Overview: Carnivorous Plants
Carnivorous plants are a unique category of plants in the plant kingdom that feed on living animals and insects or other small organisms to obtain nutrients for their growth and development.
These plants have a special mechanism to catch their prey and digest them with their secretory enzymes. The mechanism in these plants is developed to their natural habitat condition, which consists of low-nitrogen or nutrient-deficient soil.
To fulfill their nutrient needs these plants developed beautiful and attractive structures, flowers, nectars, and scents to attract their prey towards them and then capture and absorb the required nutrients from their body.
The carnivorous plant group is composed of around 600 species. The plants are mostly distributed to the 9 families and 19 genera. It has a wide range of values including, economical, medicinal, and ecological/diversity values. And, because of this, they are a common attraction to growers, culturists, farmers, and biologists worldwide.
Some carnivorous species are on the verge of extinction and some have already been extinct due to their overexploitation.
Though these plants can be grown through seeds or cutting, these conventional approaches are not suitable to conserve the plant species or grow them on a large scale to fulfill their market demands.
In such a case, tissue culture can be an efficient and effective approach for the propagation of carnivorous plants.
But, how do we do it?
In this article, we will learn about the procedure to the tissue culture of one of the carnivorous species, Darlingtonia californica.
So, learn and shoot us your questions at the end of the article at anjali@plantcelltechnology or email@example.com.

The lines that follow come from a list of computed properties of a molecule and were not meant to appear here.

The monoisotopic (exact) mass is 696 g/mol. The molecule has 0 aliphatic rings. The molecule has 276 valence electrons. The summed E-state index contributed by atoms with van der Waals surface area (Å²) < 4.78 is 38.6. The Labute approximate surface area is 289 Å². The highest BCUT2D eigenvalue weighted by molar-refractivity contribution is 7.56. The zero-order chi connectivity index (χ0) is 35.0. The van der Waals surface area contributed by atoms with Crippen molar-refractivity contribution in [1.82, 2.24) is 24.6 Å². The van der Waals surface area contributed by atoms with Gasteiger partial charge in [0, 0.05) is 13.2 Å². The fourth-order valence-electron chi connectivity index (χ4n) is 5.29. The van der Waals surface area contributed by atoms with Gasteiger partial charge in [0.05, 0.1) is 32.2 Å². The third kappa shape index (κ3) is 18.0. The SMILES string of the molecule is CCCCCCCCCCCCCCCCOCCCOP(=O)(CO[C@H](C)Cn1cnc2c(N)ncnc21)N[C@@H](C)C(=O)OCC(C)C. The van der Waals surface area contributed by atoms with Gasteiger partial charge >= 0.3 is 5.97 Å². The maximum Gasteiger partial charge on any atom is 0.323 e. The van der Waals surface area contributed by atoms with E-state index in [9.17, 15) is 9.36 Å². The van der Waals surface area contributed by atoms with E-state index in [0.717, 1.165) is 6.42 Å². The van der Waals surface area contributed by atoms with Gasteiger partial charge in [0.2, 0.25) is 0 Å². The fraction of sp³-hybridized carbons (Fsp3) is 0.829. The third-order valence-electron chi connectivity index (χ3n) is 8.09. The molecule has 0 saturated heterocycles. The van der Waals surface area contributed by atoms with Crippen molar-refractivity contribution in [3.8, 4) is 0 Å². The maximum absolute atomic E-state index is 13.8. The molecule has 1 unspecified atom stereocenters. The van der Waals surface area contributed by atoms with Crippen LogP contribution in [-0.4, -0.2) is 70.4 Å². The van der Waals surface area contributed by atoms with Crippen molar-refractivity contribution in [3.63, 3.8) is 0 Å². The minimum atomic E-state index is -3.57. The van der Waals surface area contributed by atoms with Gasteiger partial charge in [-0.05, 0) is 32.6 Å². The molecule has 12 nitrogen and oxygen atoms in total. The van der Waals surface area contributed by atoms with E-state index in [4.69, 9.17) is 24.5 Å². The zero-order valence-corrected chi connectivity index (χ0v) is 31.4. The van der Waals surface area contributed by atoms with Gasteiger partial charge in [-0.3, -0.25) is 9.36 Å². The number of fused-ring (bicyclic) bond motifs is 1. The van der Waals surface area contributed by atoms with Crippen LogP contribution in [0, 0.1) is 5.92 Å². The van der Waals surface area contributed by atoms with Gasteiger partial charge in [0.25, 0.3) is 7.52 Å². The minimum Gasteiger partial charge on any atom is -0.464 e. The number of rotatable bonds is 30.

Micropropagation on Darlingtonia californica
Darlingtonia californica is a carnivorous plant, commonly known by the names of Cobra Lily, Cobra plant, or California pitcher plant. It belongs to the family of Sarraceniaceae. The leaves of the plants are tubular, forked, and range in colors from yellow to purple green. The plant has large, rambling root systems. However, they are very delicate towards the temperature change.
Unlike other carnivorous plants, Darlingtonia californica does not collect rainwater in its pitcher. However, it controls the water level inside the pitcher through its root. It absorbs water from its roots whenever required and releases it back into the soil when there is an excess of it or there’s no need.
The plant hides the main exit (a tiny hole) from its prey by curling it inside and displays many false exits to the prey. So, when they are tired of trying, they fall into its trap. Additionally, to attract prey the plant has lubricating secretions and downward-pointing hairs, like other carnivorous plants.
Figure: An image of Darlingtonia californica.
Explant sterilization of Darlingtonia californica
Here’s a general protocol to sterilize the explant of Darlingtonia californica. So, this needs to be tweaked based on the size of the tissue—especially the exposure time of tissues to the chemicals.
- Collect the cleanest and disease-free tissue from the mother plant.
- Rinse the tissue under warm running tap water for 20-30 minutes.
- Keep the explant in soapy water for around 10-15 minutes.
- Wash the explant thoroughly under running tap water.
- Dip the tissue in alcohol. However, if the explant is too small (like taken from a leaf) avoid the step. It can kill the tissues.
- Transfer the explant to a 3% H2O2 solution and sterilize the plant with continuous stirring. If the explant is small, keep the exposure time for about 3-5 minutes. However, if it's bigger like a flower stalk, then keep the explant for about 6-8 minutes.